Concerned with the plight of the Deltans affected by the recent coastal flooding in some parts of the riverine areas of the state, the government is poised to extend relief materials to the communities to ameliorate the hardship visited on them by the flood.
It would be recalled that recently, communities along the coastal line of Delta State including Bomadi, Burutu among others, have been affected by coastal flooding following the systematic opening of some major electricity dams in northern part of the country namely Kainji, Jebba and Shiroro dams. This led to destruction of houses, farms and other properties.
Explaining the cause of the coastal flooding, the Honourable Commissioner for Environment, Hon. Barr. John Nani said that there are buffer dams in the country that receive water from Cameroon part of which is stored in their reservoirs, adding that in the presence circumstance, Cameroon has released large quantities of water into one of the buffer dams, Shiroro Dam, adding that since the dams’ reservoir capacity could not cope, it had to systematically release same to flow to the Atlantic Ocean. In the process, communities along the coastal line of the state have been affected by flooding from the water released, thus causing destruction of properties, farms and homes of the people of the affected communities.
He said: “The issue of coastal flooding we see now in Bomadi, Burutu and other coastal communities is as a result of the water released from Shiroro dam. It is a buffer dam. We have about three buffer dams in Nigeria that collect the water that is coming from Cameroon. But they need to flow through this state to the Ocean.
“What we are seeing now is temporary. When the dam’s reservoir is over-filled, the water is released systematically so that it can flow into the Ocean. The water is released systematically because they are buffer dams. That is why when there is coastal flooding, it cannot be more than one or two weeks before the flood will recede.”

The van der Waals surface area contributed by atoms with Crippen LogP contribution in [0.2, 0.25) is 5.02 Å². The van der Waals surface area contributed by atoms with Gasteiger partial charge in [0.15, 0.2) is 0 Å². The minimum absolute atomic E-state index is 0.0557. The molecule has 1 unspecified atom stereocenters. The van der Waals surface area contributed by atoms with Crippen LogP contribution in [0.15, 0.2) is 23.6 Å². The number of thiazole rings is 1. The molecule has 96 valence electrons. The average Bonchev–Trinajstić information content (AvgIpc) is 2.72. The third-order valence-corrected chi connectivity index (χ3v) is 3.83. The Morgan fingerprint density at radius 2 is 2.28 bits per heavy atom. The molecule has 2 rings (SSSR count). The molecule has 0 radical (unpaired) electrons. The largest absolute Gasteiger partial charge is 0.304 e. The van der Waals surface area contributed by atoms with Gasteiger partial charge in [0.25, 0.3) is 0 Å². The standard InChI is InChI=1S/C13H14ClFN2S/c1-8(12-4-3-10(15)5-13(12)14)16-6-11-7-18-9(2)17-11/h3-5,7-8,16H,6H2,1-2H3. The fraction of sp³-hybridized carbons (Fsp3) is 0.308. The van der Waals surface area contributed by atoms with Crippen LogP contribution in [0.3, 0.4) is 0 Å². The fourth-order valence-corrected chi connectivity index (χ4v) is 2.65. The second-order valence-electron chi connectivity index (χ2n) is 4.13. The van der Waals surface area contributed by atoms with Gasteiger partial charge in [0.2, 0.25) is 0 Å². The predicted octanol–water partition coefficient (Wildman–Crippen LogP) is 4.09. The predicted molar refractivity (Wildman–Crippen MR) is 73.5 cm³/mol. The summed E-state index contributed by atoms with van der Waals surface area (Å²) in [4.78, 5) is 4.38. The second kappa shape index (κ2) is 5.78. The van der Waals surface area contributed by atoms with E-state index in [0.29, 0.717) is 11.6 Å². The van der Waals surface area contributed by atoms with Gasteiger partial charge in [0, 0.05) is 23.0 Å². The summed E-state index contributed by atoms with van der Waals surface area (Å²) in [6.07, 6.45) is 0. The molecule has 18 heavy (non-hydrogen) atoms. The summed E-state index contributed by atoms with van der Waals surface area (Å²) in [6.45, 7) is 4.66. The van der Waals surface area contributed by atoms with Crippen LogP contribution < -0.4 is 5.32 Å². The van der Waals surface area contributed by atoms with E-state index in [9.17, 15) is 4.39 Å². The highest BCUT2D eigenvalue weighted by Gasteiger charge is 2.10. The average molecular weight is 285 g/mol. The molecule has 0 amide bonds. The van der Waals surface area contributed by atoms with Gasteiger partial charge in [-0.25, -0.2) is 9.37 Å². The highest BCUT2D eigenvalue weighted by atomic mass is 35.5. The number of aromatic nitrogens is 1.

Explaining further, Nani said that the state government was aware that some of its citizens living in those communities affected by the coastal flooding, pointing out that their plight will be ameliorated by way of extending succor to them. He added that there was nothing the government could do to check the coastal flooding, noting that it was a phenomenon common to coastal communities in other parts of the world.
“I’m saying that those people whose properties were affected or their houses affected will be ameliorated by way of giving them succor. But there is nothing really that the government can do. Even in some parts of the world this year, there were some countries that witnessed coastal flooding. But in our case, the state government is coming with remedial measures. You might not recover 100 percent what you lost to the flood, but you must get something as a relief.”, he said.
The Commissioner disclosed that the affected communities should be expecting relief materials from the Bureau of Special Duties in Asaba, adding that the government has also written to intimate the federal government of the effect of coastal flooding in some communities in the state and, according to him, “we know full well that the federal government would respond favourably to the plight of the communities in Delta State.”
He however noted that the state government response will depend on the availability of fund just as he commended the state government for being the only state in the country that was ravaged by flood this year, but there was no casualty.
“I have done my best. I can safely say that Delta State is the only state that was ravaged by flood and there was no casualty because we were proactive, and so, the flood did not result in casualty because we were prepared against it.”
Contribution By David Jenkins